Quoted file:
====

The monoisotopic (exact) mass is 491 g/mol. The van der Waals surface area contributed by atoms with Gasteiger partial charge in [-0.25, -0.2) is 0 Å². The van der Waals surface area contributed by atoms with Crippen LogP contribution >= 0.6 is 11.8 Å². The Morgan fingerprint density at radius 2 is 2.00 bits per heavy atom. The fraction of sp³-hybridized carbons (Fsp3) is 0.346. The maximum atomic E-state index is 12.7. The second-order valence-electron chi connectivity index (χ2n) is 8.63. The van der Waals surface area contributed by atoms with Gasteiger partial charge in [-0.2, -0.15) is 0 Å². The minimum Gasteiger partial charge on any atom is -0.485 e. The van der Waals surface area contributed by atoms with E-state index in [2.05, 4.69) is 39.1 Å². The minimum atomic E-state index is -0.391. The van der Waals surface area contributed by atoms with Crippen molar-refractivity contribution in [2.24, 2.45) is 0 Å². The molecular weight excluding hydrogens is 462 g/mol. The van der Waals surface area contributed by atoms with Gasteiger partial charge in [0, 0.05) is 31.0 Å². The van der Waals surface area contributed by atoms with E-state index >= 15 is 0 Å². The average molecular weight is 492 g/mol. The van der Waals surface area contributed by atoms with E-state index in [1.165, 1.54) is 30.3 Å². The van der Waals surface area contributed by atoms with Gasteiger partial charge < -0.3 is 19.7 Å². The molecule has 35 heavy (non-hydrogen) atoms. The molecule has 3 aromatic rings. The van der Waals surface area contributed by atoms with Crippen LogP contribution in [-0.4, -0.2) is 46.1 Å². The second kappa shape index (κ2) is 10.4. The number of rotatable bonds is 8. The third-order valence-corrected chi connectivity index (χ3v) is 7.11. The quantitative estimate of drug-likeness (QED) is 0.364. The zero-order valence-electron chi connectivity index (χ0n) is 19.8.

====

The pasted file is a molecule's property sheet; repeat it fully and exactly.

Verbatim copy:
The monoisotopic (exact) mass is 491 g/mol. The van der Waals surface area contributed by atoms with Gasteiger partial charge in [-0.25, -0.2) is 0 Å². The van der Waals surface area contributed by atoms with Crippen LogP contribution >= 0.6 is 11.8 Å². The Morgan fingerprint density at radius 2 is 2.00 bits per heavy atom. The fraction of sp³-hybridized carbons (Fsp3) is 0.346. The maximum atomic E-state index is 12.7. The second-order valence-electron chi connectivity index (χ2n) is 8.63. The van der Waals surface area contributed by atoms with Gasteiger partial charge in [-0.2, -0.15) is 0 Å². The minimum Gasteiger partial charge on any atom is -0.485 e. The van der Waals surface area contributed by atoms with E-state index in [2.05, 4.69) is 39.1 Å². The minimum atomic E-state index is -0.391. The van der Waals surface area contributed by atoms with Crippen molar-refractivity contribution in [2.24, 2.45) is 0 Å². The molecular weight excluding hydrogens is 462 g/mol. The van der Waals surface area contributed by atoms with Gasteiger partial charge in [0, 0.05) is 31.0 Å². The van der Waals surface area contributed by atoms with E-state index >= 15 is 0 Å². The average molecular weight is 492 g/mol. The van der Waals surface area contributed by atoms with E-state index in [1.165, 1.54) is 30.3 Å². The van der Waals surface area contributed by atoms with Gasteiger partial charge < -0.3 is 19.7 Å². The molecule has 35 heavy (non-hydrogen) atoms. The molecule has 3 aromatic rings. The van der Waals surface area contributed by atoms with Crippen LogP contribution in [-0.4, -0.2) is 46.1 Å². The second kappa shape index (κ2) is 10.4. The number of rotatable bonds is 8. The third-order valence-corrected chi connectivity index (χ3v) is 7.11. The quantitative estimate of drug-likeness (QED) is 0.364. The zero-order valence-electron chi connectivity index (χ0n) is 19.8.